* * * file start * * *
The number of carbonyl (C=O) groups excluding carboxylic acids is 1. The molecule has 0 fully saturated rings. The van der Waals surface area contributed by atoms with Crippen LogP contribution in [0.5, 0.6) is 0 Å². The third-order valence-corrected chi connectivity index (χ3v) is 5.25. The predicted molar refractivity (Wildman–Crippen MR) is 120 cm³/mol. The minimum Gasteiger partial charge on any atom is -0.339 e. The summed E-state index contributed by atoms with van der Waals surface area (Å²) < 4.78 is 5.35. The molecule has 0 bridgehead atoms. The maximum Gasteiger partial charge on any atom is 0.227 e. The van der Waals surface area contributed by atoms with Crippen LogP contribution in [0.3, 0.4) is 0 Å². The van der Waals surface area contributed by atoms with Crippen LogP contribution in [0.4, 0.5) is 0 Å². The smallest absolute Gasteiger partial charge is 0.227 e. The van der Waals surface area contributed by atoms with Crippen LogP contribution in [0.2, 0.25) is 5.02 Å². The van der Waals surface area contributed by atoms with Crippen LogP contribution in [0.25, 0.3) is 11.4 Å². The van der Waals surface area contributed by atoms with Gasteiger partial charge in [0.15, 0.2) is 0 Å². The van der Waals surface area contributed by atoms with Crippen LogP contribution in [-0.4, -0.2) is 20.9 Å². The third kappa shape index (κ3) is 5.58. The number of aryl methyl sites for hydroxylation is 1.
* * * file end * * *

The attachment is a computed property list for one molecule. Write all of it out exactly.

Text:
The number of carbonyl (C=O) groups excluding carboxylic acids is 1. The molecule has 0 fully saturated rings. The van der Waals surface area contributed by atoms with Crippen LogP contribution in [0.5, 0.6) is 0 Å². The third-order valence-corrected chi connectivity index (χ3v) is 5.25. The predicted molar refractivity (Wildman–Crippen MR) is 120 cm³/mol. The minimum Gasteiger partial charge on any atom is -0.339 e. The summed E-state index contributed by atoms with van der Waals surface area (Å²) < 4.78 is 5.35. The molecule has 0 bridgehead atoms. The maximum Gasteiger partial charge on any atom is 0.227 e. The van der Waals surface area contributed by atoms with Crippen LogP contribution in [0.3, 0.4) is 0 Å². The van der Waals surface area contributed by atoms with Crippen LogP contribution in [0.4, 0.5) is 0 Å². The smallest absolute Gasteiger partial charge is 0.227 e. The van der Waals surface area contributed by atoms with Crippen LogP contribution in [0.2, 0.25) is 5.02 Å². The van der Waals surface area contributed by atoms with Crippen LogP contribution in [0.25, 0.3) is 11.4 Å². The van der Waals surface area contributed by atoms with Gasteiger partial charge in [0.15, 0.2) is 0 Å². The van der Waals surface area contributed by atoms with Crippen LogP contribution in [-0.4, -0.2) is 20.9 Å². The third kappa shape index (κ3) is 5.58. The number of aryl methyl sites for hydroxylation is 1.